Out-Law News 3 min. read

British Airways reports data breach

British Airways (BA) has reported that personal data belonging to customers was stolen in a cybersecurity breach that impacted its website and mobile app.

The "theft" took place between 22:58 BST on 21 August this year and lasted until 21:45 BST on 5 September, the company said.

The incident has been reported to the UK's data protection authority, the Information Commissioner's Office (ICO), which has said it is "making enquiries". The National Cyber Security Centre (NCSC) has also said that it is "working with partners to better understand this incident and how it has affected customers".

In an interview with the BBC, BA chief executive Alex Cruz described the incident as a "sophisticated, malicious criminal attack". The data breach impacted approximately 380,000 transactions.

According to BA's statement, the stolen data included personal and financial details of customers making bookings and changes on ba.com and the airline’s app, but did not include travel or passport details.

"Names, billing address, email address and all bank card details were all at risk," it said.

The company said the incident had been "resolved" but urged affected customers to contact their bank or credit card provider and to "follow their recommended advice". It said customers will be eligible for compensation should they suffer a loss a result of the breach.

"We take the protection of our customers’ data seriously and are very sorry for the concern that this criminal activity has caused," BA said. "No customer will be out of pocket as a direct result of the criminal theft of data from ba.com and the airline’s mobile app. Any customer who made a booking between 22:58 BST August 21 2018 and 21:45 BST September 5 2018 will be reimbursed for any fraudulent activity on their accounts as a direct result of the data theft and we shall advise the process for this in due course."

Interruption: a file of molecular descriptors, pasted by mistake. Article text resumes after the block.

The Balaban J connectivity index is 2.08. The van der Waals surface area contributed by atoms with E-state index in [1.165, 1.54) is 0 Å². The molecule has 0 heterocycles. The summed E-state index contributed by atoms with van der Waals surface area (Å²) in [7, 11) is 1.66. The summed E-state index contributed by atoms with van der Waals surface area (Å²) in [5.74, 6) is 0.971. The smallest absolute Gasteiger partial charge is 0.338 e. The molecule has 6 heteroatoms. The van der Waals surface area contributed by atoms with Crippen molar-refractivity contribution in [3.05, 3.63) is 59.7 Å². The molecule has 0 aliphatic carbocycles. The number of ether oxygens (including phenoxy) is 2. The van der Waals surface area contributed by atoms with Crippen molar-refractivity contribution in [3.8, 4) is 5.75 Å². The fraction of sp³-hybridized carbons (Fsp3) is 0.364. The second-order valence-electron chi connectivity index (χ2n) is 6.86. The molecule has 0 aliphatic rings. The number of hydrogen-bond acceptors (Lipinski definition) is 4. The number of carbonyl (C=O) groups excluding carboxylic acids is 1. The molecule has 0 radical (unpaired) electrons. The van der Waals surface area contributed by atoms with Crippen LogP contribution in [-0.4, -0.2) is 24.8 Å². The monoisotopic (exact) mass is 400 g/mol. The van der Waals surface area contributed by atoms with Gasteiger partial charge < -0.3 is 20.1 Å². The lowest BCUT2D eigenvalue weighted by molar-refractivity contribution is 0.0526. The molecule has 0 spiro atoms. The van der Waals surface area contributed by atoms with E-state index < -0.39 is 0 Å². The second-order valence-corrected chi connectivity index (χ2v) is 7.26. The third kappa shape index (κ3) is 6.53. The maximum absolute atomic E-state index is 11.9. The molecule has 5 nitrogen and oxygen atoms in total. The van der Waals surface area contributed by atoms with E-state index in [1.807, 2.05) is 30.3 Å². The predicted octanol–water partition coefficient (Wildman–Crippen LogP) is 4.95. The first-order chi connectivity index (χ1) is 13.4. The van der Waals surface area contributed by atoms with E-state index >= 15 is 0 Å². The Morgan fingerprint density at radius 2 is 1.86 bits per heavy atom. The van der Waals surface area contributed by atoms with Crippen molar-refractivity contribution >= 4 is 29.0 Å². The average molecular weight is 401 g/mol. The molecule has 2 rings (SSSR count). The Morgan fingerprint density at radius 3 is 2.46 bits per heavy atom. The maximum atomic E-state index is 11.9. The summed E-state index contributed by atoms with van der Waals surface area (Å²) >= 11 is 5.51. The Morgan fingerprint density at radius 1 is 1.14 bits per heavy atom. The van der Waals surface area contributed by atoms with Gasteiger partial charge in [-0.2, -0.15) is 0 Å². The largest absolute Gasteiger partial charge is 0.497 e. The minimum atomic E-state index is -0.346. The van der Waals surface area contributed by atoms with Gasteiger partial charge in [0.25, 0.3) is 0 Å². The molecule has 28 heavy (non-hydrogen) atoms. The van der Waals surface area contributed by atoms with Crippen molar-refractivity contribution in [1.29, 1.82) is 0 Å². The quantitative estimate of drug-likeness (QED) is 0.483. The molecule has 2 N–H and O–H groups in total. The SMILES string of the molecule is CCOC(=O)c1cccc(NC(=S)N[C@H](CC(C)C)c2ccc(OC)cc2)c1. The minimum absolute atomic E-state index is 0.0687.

"We will be offering a 12-month credit rating monitoring service to any affected customer who is concerned about an impact to their credit rating, provided by specialists in the field and will share details of this in the near future," it said.

Ian Birdsey, a cyber risk expert at Pinsent Masons, the law firm behind Out-Law.com, said BA responded promptly in light of becoming aware of the data breach.

"Responding to cyber incidents is a team sport," Birdsey said. "It is important to join up individuals and teams from different disciplines and workstreams to respond successfully to breaches. This will include people skilled in IT forensics, PR and communications, as well as in legal and regulatory compliance."

Birdsey said that it would appear from the timeline of the breach disclosed by BA that the incident will be considered by the ICO under the General Data Protection Regulation (GDPR).

Organisations are obliged to disclose certain personal data breaches to data protection authorities and affected individuals under the GDPR.

A personal data breach is defined under the Regulation as "a breach of security leading to the accidental or unlawful destruction, loss, alteration, unauthorised disclosure of, or access to, personal data transmitted, stored or otherwise processed".

Organisations must notify local data protection authorities of personal data breaches they have experienced "without undue delay and, where feasible, not later than 72 hours after having become aware of it ... unless the personal data breach is unlikely to result in a risk to the rights and freedoms of natural persons". In addition, where there is a high risk of damage arising to the data subject then the data subjects must be informed directly without undue delay.

Previously, only some organisations, including telecoms companies and financial firms, were obliged to report certain data breaches they experienced to the regulators.

"It is likely that the ICO will lead a comprehensive investigation into the incident including the factors which caused or contributed to the incident," Birdsey said. "Some reports have suggested the potential involvement of third parties including third party software, which are often a factor in incidents."

Birdsey said it is increasingly common for organisations to receive data subject access requests (SARs) following a data breach incident. As a result, he said BA will need to be prepared to deal with SARs submitted in the coming days and weeks in accordance with Article 15 of the GDPR.

He also said that BA should be aware of potential for the incident to trigger claims against the company and/or its directors and officers in view of any impact the breach has on the company's share price.

We are processing your request. \n Thank you for your patience. An error occurred. This could be due to inactivity on the page - please try again.